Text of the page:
Friday 15 December 2006

New folksongs

I've just been writing the programme notes for London Concord Singers concert on Thursday Dec 21st (at the Grosvenor Chapel). Besides the real music we are doing a selection of Christmas carols so I had to find something to say about them.

It was easy for Silent Night because the carol's history is so fascinating. Existing just on the cusp of awareness of intellectual copyright it was spread widely in manuscript owing to the carol's popularity and when first published was simply credited as a Tirol song. But an early copyright investigation in the 1850's enabled the composer's son to write a deposition which established his father as the writer of the music.

This sort of modern, created folk-song came to mind again last night when we singing carols at a hotel in central London as part of the entertainment for arriving guests. Naturally we used Carols for Choirs, books 1 and 2, the books that virtually every amateur choral singer possesses. We'd not rehearsed, because everyone knew the arrangements of the well known pieces, as they'd sung them so many times before. In fact, if you gather choral singers together to sing from carol word sheets most of them can sing the arrangements from memory. And David Willcocks's descants to Hark the Herald and other carols have effectively passed from being composed music into folk memory. Virtually every choral soprano knows them and can sing them from memory.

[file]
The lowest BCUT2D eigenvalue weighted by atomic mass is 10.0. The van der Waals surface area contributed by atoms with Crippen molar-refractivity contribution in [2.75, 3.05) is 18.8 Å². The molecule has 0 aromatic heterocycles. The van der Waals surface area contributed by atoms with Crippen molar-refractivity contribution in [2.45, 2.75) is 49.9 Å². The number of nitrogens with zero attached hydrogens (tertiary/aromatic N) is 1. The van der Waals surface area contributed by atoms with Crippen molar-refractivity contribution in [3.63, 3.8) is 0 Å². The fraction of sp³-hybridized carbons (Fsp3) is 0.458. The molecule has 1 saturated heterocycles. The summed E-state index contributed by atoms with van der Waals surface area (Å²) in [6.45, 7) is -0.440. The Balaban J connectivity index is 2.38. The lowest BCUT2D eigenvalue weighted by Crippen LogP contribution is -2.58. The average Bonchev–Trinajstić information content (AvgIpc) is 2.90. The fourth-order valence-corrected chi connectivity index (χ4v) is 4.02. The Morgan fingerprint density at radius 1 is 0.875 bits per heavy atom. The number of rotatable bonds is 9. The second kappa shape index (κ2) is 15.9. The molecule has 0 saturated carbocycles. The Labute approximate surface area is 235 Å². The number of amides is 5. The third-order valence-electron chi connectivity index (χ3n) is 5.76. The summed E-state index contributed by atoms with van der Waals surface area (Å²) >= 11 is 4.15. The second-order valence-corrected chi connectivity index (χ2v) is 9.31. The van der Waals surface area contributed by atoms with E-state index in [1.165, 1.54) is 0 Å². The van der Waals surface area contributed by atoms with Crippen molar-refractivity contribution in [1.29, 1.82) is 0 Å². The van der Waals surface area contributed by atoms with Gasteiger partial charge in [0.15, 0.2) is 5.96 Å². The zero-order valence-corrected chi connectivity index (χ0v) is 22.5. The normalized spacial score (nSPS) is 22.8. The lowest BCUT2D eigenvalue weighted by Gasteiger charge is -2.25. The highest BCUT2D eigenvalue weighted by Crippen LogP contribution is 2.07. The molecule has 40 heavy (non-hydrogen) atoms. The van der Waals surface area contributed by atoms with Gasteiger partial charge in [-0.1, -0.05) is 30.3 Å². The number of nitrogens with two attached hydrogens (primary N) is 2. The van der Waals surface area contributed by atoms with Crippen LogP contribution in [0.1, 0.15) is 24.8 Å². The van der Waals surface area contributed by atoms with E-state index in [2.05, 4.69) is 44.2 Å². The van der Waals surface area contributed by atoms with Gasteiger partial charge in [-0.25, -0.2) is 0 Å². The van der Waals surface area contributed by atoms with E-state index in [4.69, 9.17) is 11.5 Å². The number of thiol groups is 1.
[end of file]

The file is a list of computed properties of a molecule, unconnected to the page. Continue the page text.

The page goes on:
This is one of the few modern occasions where the symbiosis between oral and written musical culture is still in existence. We know understand that the old folk music culture did not exist in vacuo but had a symbiotic relationship with the printed examples produced on broad sheets etc. This only broke down with the change in society in the late 19th century. But its nice to feel that aspects of this relationship continue in the use of those humble books Carols for Choirs.

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